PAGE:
The strategy you use to get technical writing work depends on whether you want a full-time or freelance technical writing job. If you want a full-time technical writing position at one company, try using employment search sites like Indeed.com, LinkedIn, and Glassdoor. You can also search the career pages of companies you’re interested in to see if they’re hiring technical writers.

If you want to do freelance technical writing, you may have to use a handful of different strategies to get work:

  • Search for freelance technical writing jobs on FlexJobs, We Work Remotely, and Technical Writer HQ.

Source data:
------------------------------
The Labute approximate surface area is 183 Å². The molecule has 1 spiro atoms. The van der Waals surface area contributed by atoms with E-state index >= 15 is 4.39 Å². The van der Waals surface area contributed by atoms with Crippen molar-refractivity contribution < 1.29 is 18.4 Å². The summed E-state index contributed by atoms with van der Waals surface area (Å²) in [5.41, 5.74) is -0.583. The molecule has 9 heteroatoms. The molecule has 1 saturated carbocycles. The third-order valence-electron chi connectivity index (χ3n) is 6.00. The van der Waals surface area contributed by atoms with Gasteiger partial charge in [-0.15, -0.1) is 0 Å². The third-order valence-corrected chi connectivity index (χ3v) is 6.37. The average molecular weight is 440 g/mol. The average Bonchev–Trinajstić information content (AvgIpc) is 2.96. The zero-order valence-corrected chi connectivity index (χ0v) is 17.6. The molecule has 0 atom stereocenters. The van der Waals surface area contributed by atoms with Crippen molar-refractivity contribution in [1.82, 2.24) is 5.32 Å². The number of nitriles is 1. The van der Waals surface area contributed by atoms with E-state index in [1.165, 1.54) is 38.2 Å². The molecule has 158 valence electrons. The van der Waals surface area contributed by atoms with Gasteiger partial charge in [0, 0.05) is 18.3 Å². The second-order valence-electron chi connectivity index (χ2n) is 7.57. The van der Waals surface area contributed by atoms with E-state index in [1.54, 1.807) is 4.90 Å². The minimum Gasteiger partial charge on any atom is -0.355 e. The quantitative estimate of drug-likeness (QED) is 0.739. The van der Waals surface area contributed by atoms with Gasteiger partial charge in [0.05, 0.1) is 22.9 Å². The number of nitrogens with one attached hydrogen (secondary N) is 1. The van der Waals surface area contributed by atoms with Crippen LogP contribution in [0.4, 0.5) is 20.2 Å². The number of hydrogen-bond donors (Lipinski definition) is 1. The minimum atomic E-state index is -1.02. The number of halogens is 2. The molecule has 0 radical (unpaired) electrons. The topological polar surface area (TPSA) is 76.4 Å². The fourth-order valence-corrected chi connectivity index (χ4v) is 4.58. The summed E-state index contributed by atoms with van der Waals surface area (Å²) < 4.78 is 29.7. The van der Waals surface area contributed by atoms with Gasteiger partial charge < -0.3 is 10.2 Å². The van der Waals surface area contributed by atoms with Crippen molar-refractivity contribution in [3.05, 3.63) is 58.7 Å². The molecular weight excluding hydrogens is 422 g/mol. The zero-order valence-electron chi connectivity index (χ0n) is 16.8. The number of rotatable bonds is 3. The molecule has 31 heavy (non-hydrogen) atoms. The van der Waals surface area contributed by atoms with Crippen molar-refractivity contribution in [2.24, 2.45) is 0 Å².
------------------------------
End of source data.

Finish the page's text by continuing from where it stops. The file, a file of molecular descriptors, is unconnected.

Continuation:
• Search for technical writing gigs on job boards like ProBlogger, Contena, and BloggingPro.com.
  • Ask your online writing groups for referrals.
  • Browse technical writing hashtags on Twitter, like #technicalwriting, #freelancewritinggigs, and #technicalwriters. You can also search “[your niche] + technical writer.”
  • Try signing up for a staffing agency that specializes in placing technical writers. You can try: ProEdit, Clear/Point, Aerotek, High-Tech Professionals, and JPG & Associates.
  • Send cold emails to potential clients inquiring about technical writing work. Do some research on companies in your niche, then compile a list of prospects. From there, send a friendly, professional email to each company’s HR manager or technical recruiter introducing yourself and explaining your expertise. Make sure you include a list of your credentials and a link to your technical writing portfolio.